Wednesday, November 14 , 2018, 7:54 am | Fair 45º

 
 
 
 

UCSB Evolutionary Biologist Stephen Proulx Co-Authors Study on Maternal Effects of Nematodes

Stephen Proulx (Sonia Fernandez / The UCSB Current photo)

Thank your mothers: a research collaboration between UC Santa Barbara and L’École Normale Supérieure in Paris has proven that deterministic maternal effects can give offspring a better start on life.

“It’s the first observation of experimental evolution of a maternal effect in response to a changing environment,” said UCSB evolutionary biologist Stephen Proulx, an author of the article, which appears in PLOS Biology.

The results of the study, which involved the evolution of a tiny hermaphroditic worm, shed light on strategies employed by organisms in response to changes in their habitats.

Unlike genotypic effects, which dictate traits in offspring based on inherited genes, parental (in this case, maternal) effects influence offspring phenotypes (physical traits) during embryonic development.

From the point of view of the developing embryo, Proulx said, these traits depend on the quality of their environment as they grow and develop.

In mammals, for instance, the mother’s body size and nutritional status will affect her growing fetus’ size. Her ability to transfer nutrients or secrete one hormone or another during pregnancy also affects the offspring’s development.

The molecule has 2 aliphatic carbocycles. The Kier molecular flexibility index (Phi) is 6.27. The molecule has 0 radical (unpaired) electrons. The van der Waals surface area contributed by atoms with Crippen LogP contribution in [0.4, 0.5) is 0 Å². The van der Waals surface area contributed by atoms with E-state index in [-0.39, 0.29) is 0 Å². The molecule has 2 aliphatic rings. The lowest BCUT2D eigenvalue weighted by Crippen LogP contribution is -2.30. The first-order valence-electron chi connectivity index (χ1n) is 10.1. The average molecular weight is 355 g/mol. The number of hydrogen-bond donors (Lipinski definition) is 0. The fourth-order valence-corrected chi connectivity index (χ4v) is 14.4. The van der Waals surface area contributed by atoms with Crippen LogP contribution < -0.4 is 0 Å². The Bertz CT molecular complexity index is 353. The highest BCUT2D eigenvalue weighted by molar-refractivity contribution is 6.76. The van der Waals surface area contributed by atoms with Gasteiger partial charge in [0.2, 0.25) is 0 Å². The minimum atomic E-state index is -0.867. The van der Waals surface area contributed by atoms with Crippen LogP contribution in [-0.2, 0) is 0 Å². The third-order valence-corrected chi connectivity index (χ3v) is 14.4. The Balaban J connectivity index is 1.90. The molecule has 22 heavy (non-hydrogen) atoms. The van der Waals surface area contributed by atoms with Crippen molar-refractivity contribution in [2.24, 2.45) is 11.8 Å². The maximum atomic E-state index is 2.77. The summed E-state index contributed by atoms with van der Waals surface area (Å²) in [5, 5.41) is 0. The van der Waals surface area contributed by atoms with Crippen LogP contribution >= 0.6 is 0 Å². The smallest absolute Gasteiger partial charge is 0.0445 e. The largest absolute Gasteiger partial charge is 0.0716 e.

“In mammals, the placenta is an organ for maternal effects,” said Proulx. As the organ through which nutrients, hormones and waste pass between mother and fetus, the placenta and its health and functioning have a direct impact on the baby’s development.

In a wider sense, mom’s own genetics — which also dictate her body size, health and other things that could affect her developing infant — contribute to maternal effects.

“There are whole papers written on ‘What do we mean when we say maternal effect,’” Proulx said of the ongoing effort to fully define the phenomenon.

As part of natural selection, these influences, which may be randomized or deterministic, can be evolutionary strategies that benefit individuals and affect species survival.

Variations in traits within even the same generation and same family may be direct responses to the environment experienced by the mother or the egg and could, with optimal timing, ensure that offspring are specifically better adapted to the environment they could experience (deterministic).

Other maternal effects could ensure that at least a few of several siblings will live to adulthood, given traits rather more arbitrarily provided to them (randomized) that could increase their chances of survival, also known as “bet hedging.”

“The idea of bet hedging is that if the environment is unpredictable then you might produce a variety of offspring that could do well in various environments because you can adjust the concentration of different resources,” Proulx said.

Taken from gambling, bet hedging essentially attempts to decrease the chance of a complete loss of offspring, however some of the population is expected to do poorly or not survive.